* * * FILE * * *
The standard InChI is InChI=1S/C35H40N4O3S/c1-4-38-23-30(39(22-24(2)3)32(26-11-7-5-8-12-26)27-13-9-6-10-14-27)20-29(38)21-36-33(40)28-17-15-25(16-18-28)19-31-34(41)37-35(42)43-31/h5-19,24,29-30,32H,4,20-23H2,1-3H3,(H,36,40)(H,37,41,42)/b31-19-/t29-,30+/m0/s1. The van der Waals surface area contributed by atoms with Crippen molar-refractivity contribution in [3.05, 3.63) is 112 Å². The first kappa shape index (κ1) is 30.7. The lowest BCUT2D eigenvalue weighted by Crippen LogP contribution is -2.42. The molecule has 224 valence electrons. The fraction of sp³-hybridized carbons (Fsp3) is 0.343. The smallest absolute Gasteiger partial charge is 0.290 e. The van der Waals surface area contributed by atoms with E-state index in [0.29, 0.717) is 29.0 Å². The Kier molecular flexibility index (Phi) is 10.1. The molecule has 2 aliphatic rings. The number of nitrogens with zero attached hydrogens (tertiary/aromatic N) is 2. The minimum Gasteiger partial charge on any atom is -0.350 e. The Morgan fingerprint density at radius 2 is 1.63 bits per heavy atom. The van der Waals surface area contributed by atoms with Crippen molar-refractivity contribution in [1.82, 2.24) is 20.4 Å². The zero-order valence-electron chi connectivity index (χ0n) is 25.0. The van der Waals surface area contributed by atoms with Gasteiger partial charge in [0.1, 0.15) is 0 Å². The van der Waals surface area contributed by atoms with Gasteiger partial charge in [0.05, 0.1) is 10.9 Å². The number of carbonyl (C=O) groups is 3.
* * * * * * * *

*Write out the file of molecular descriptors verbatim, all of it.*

The standard InChI is InChI=1S/C35H40N4O3S/c1-4-38-23-30(39(22-24(2)3)32(26-11-7-5-8-12-26)27-13-9-6-10-14-27)20-29(38)21-36-33(40)28-17-15-25(16-18-28)19-31-34(41)37-35(42)43-31/h5-19,24,29-30,32H,4,20-23H2,1-3H3,(H,36,40)(H,37,41,42)/b31-19-/t29-,30+/m0/s1. The van der Waals surface area contributed by atoms with Crippen molar-refractivity contribution in [3.05, 3.63) is 112 Å². The first kappa shape index (κ1) is 30.7. The lowest BCUT2D eigenvalue weighted by Crippen LogP contribution is -2.42. The molecule has 224 valence electrons. The fraction of sp³-hybridized carbons (Fsp3) is 0.343. The smallest absolute Gasteiger partial charge is 0.290 e. The van der Waals surface area contributed by atoms with E-state index in [0.29, 0.717) is 29.0 Å². The Kier molecular flexibility index (Phi) is 10.1. The molecule has 2 aliphatic rings. The number of nitrogens with zero attached hydrogens (tertiary/aromatic N) is 2. The minimum Gasteiger partial charge on any atom is -0.350 e. The Morgan fingerprint density at radius 2 is 1.63 bits per heavy atom. The van der Waals surface area contributed by atoms with Crippen molar-refractivity contribution in [1.82, 2.24) is 20.4 Å². The zero-order valence-electron chi connectivity index (χ0n) is 25.0. The van der Waals surface area contributed by atoms with Gasteiger partial charge in [0.1, 0.15) is 0 Å². The van der Waals surface area contributed by atoms with Gasteiger partial charge in [0.05, 0.1) is 10.9 Å². The number of carbonyl (C=O) groups is 3.